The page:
Emma Jones, Teenage Daughter of Software Mogul Benjamin Jones, Was Found Missing from Her Bedroom
I scanned the article below, and it went on to say that based on the ransacked state of her room, the authorities suspected foul play, and they were reaching out to the public to see if anyone knew anything about where Emma might be. Worse still, her family said Emma had only been gone since the early morning.
My heart dropped to my stomach. “We missed her by a few hours.”
“Then maybe we haven’t missed her.” Ridley shoved his phone back in his pocket and stood up in a flash.
I threw a couple bills on the table, then pulled on my jacket as I hurried after Ridley. An icy drizzle had begun outside, but Ridley hardly seemed to notice.
“We should split up,” I suggested. “We can cover more ground that way.”
“Good. That’s smart. I’ll go back to her house, see if I can get a better sense of where she might be. You should go back to the hotel.”
“The hotel? Why?”
“You should get on your laptop, check out her Facebook, Tumblr, et cetera, see if her friends know anything and what people are saying online. You can also figure out what school she’s at, and then you can go down and talk to them.”
“All right,” I agreed reluctantly.
“If I can’t find anything at her house, I’ll head down to the police station. I might get them to tell me something.”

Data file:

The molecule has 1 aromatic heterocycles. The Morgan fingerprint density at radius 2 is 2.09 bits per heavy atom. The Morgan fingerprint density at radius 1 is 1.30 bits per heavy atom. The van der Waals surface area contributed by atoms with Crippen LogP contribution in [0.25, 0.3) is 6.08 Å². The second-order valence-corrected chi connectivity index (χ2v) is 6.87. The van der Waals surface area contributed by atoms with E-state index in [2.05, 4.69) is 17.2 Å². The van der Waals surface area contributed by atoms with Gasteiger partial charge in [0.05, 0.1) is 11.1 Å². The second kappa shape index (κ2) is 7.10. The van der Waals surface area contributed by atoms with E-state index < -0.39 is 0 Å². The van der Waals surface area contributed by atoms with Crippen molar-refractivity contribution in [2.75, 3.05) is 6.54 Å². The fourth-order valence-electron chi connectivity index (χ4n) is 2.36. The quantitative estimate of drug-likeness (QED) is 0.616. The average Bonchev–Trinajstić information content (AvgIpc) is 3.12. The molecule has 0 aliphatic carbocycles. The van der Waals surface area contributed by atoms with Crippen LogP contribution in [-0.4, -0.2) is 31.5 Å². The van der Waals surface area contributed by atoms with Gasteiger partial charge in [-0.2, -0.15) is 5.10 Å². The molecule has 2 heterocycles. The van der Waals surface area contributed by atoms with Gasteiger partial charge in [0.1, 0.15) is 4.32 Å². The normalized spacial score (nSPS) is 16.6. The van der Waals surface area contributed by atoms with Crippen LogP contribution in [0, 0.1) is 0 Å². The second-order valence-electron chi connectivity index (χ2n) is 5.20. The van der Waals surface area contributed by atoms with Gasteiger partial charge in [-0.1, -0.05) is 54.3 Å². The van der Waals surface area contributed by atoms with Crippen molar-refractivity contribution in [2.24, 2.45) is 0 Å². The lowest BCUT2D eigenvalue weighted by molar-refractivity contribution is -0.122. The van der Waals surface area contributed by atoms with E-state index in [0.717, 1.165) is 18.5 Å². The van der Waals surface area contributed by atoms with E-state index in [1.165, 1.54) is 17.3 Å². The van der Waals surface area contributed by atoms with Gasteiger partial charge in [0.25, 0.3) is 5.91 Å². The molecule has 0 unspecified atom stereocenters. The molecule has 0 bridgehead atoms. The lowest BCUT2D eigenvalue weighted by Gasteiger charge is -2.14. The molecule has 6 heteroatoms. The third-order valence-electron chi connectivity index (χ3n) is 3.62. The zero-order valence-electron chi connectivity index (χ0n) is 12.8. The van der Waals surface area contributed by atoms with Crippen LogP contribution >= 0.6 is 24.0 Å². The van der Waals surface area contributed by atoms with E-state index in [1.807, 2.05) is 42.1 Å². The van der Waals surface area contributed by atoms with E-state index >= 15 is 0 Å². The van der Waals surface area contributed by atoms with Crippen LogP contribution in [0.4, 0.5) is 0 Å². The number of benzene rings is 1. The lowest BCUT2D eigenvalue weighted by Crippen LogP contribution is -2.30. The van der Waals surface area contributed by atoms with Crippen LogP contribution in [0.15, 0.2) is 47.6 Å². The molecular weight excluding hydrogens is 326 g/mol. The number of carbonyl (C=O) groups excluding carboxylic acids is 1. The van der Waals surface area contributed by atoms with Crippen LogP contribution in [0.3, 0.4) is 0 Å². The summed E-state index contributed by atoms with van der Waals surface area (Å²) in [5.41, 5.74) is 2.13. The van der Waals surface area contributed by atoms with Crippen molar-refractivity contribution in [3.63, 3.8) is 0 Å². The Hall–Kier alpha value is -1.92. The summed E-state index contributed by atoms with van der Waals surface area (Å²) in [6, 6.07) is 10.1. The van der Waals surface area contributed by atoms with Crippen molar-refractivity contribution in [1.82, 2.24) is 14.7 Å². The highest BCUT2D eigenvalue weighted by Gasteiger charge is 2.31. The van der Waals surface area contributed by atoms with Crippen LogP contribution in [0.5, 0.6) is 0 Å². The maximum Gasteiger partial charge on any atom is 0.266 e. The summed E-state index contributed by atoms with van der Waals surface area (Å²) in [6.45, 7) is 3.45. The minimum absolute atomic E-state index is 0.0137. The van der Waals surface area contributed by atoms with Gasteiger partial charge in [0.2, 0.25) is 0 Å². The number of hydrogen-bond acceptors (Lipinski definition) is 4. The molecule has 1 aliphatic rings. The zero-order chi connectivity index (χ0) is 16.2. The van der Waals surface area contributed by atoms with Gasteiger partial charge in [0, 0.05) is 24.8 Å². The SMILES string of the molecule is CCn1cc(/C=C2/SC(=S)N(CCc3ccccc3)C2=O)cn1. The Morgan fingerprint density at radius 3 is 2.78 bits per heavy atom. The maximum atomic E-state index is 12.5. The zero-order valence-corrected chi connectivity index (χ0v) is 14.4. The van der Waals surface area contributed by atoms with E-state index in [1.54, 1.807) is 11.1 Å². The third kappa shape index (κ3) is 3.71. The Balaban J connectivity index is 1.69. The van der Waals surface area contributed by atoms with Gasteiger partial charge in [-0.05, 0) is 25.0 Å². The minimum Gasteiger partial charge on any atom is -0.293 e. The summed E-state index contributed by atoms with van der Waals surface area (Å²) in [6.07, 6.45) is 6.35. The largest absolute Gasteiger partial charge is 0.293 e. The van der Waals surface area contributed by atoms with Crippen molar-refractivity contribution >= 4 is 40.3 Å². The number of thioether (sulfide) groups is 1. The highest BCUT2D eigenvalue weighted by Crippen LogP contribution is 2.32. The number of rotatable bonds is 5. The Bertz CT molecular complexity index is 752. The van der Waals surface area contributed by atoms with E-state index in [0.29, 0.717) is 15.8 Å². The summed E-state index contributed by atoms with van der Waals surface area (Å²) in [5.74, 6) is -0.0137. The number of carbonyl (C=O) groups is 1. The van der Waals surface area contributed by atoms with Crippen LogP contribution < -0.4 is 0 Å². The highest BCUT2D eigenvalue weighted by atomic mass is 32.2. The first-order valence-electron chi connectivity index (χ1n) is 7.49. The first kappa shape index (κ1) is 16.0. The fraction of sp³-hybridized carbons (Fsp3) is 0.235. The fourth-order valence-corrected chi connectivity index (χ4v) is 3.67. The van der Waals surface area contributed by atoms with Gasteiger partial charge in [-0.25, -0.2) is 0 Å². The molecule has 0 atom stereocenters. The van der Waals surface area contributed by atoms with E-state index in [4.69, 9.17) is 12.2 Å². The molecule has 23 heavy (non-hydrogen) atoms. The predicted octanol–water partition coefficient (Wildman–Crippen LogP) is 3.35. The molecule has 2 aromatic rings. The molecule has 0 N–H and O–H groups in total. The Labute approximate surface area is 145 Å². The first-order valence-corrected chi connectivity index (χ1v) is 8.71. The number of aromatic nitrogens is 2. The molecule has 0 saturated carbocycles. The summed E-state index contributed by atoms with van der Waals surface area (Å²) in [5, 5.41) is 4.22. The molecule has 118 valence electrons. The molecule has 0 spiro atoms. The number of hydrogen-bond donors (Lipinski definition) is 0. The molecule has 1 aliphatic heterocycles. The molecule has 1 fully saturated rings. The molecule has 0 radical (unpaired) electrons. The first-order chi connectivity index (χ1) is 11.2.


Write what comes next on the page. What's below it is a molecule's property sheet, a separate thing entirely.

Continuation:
That wouldn’t have sounded likely except that Ridley had mild persuasion. He only used it for tracking, and usually on people like host families or school officials. Or in this case he could get a police officer to tell us everything they knew about a missing girl.
I didn’t like being stuck on desk duty, but it might give us a clue to what happened to her. If Konstantin Black was trailing her, her friends might have noticed, or Emma might have said something to someone.
She might have even left with Konstantin willingly—before he’d been on the Högdragen, he’d been a tracker just like Ridley and me, and he was just as capable of talking a changeling into leaving with him as we were. And if he had done that, maybe Emma had told someone about it or where she was going.
That didn’t seem likely, especially given how aggressive Konstantin and Bent had gotten with Ember and Charlotte, and given the alleged state of Emma’s room. But at this point we couldn’t rule anything out, and we had to work as quickly as possible to find Emma.
Ridley and I went our separate ways, and I jogged back to the hotel, holding my jacket up over my head to keep out the rain. By the time I reached the lobby, my jeans were soaked through, and the front of my shirt was damp and sticking to me.
The hotel was cool and modern, with complimentary bottled water and tea in the lobby and hipsters lounging around playing on their tablets in slick chairs and art deco sofas. We’d chosen it because of its proximity to Emma’s house, and the clash between our one-bedroom suite and my loft in Doldastam was staggering.
The view of downtown Calgary from the windows was amazing, but the shades were drawn when I came in, leaving the room in relative darkness. I tossed off my soaking jacket, and then I stumbled over an ottoman in the sitting room. Ridley had offered to take the pull-out sofa, so my things were in the bedroom, and I went into it to retrieve my laptop.